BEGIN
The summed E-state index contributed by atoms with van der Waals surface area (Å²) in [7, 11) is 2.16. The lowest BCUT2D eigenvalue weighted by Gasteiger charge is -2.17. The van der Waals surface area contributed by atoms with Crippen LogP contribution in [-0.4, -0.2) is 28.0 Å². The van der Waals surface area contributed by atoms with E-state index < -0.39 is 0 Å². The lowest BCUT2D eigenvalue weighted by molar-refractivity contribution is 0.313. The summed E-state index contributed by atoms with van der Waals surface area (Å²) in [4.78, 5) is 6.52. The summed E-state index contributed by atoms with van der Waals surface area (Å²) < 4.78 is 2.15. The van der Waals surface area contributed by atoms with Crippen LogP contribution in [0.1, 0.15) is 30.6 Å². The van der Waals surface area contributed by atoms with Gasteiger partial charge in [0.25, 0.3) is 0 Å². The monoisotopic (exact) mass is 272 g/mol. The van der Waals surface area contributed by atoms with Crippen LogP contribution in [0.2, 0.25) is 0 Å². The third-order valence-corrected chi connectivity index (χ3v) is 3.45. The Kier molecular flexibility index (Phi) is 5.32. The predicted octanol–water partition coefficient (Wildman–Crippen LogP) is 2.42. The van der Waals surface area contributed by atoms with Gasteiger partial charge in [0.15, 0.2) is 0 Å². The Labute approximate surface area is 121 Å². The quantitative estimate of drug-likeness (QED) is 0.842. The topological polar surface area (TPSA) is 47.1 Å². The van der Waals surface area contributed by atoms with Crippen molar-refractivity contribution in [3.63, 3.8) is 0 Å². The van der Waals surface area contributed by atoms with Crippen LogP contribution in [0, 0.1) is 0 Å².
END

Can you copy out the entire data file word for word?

The summed E-state index contributed by atoms with van der Waals surface area (Å²) in [7, 11) is 2.16. The lowest BCUT2D eigenvalue weighted by Gasteiger charge is -2.17. The van der Waals surface area contributed by atoms with Crippen LogP contribution in [-0.4, -0.2) is 28.0 Å². The van der Waals surface area contributed by atoms with E-state index < -0.39 is 0 Å². The lowest BCUT2D eigenvalue weighted by molar-refractivity contribution is 0.313. The summed E-state index contributed by atoms with van der Waals surface area (Å²) in [4.78, 5) is 6.52. The summed E-state index contributed by atoms with van der Waals surface area (Å²) < 4.78 is 2.15. The van der Waals surface area contributed by atoms with Crippen LogP contribution in [0.1, 0.15) is 30.6 Å². The van der Waals surface area contributed by atoms with Gasteiger partial charge in [0.25, 0.3) is 0 Å². The monoisotopic (exact) mass is 272 g/mol. The van der Waals surface area contributed by atoms with Crippen LogP contribution in [0.2, 0.25) is 0 Å². The third-order valence-corrected chi connectivity index (χ3v) is 3.45. The Kier molecular flexibility index (Phi) is 5.32. The predicted octanol–water partition coefficient (Wildman–Crippen LogP) is 2.42. The van der Waals surface area contributed by atoms with Gasteiger partial charge in [0.15, 0.2) is 0 Å². The Labute approximate surface area is 121 Å². The quantitative estimate of drug-likeness (QED) is 0.842. The topological polar surface area (TPSA) is 47.1 Å². The van der Waals surface area contributed by atoms with Crippen molar-refractivity contribution in [3.63, 3.8) is 0 Å². The van der Waals surface area contributed by atoms with Crippen LogP contribution in [0, 0.1) is 0 Å².